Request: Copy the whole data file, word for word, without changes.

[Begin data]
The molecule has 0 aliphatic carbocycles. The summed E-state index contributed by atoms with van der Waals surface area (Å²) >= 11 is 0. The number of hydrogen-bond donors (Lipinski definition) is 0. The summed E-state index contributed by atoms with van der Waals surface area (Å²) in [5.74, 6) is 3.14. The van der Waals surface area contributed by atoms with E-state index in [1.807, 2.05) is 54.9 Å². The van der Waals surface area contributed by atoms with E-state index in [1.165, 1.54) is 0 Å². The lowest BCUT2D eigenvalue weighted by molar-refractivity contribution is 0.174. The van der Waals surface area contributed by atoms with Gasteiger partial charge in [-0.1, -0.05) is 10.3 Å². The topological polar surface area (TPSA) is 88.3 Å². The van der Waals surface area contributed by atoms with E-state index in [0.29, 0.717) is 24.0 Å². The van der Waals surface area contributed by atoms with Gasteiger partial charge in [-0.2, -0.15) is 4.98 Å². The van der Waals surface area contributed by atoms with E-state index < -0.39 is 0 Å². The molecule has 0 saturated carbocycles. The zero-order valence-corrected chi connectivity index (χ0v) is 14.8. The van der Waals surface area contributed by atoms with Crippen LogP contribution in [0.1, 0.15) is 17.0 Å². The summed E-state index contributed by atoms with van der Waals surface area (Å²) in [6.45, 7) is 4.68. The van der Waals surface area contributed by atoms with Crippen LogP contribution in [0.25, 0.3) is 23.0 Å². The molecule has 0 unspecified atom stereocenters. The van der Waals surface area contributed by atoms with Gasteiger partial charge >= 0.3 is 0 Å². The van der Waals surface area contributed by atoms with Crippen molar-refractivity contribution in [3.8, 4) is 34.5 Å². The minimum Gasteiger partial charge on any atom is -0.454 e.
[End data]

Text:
The molecule has 0 aliphatic carbocycles. The summed E-state index contributed by atoms with van der Waals surface area (Å²) >= 11 is 0. The number of hydrogen-bond donors (Lipinski definition) is 0. The summed E-state index contributed by atoms with van der Waals surface area (Å²) in [5.74, 6) is 3.14. The van der Waals surface area contributed by atoms with E-state index in [1.807, 2.05) is 54.9 Å². The van der Waals surface area contributed by atoms with E-state index in [1.165, 1.54) is 0 Å². The lowest BCUT2D eigenvalue weighted by molar-refractivity contribution is 0.174. The van der Waals surface area contributed by atoms with Gasteiger partial charge in [-0.1, -0.05) is 10.3 Å². The topological polar surface area (TPSA) is 88.3 Å². The van der Waals surface area contributed by atoms with E-state index in [0.29, 0.717) is 24.0 Å². The van der Waals surface area contributed by atoms with Gasteiger partial charge in [-0.2, -0.15) is 4.98 Å². The van der Waals surface area contributed by atoms with E-state index < -0.39 is 0 Å². The molecule has 0 saturated carbocycles. The zero-order valence-corrected chi connectivity index (χ0v) is 14.8. The van der Waals surface area contributed by atoms with Crippen LogP contribution in [0.1, 0.15) is 17.0 Å². The summed E-state index contributed by atoms with van der Waals surface area (Å²) in [6.45, 7) is 4.68. The van der Waals surface area contributed by atoms with Crippen LogP contribution in [0.25, 0.3) is 23.0 Å². The molecule has 0 unspecified atom stereocenters. The van der Waals surface area contributed by atoms with Gasteiger partial charge >= 0.3 is 0 Å². The van der Waals surface area contributed by atoms with Crippen molar-refractivity contribution in [3.8, 4) is 34.5 Å². The minimum Gasteiger partial charge on any atom is -0.454 e.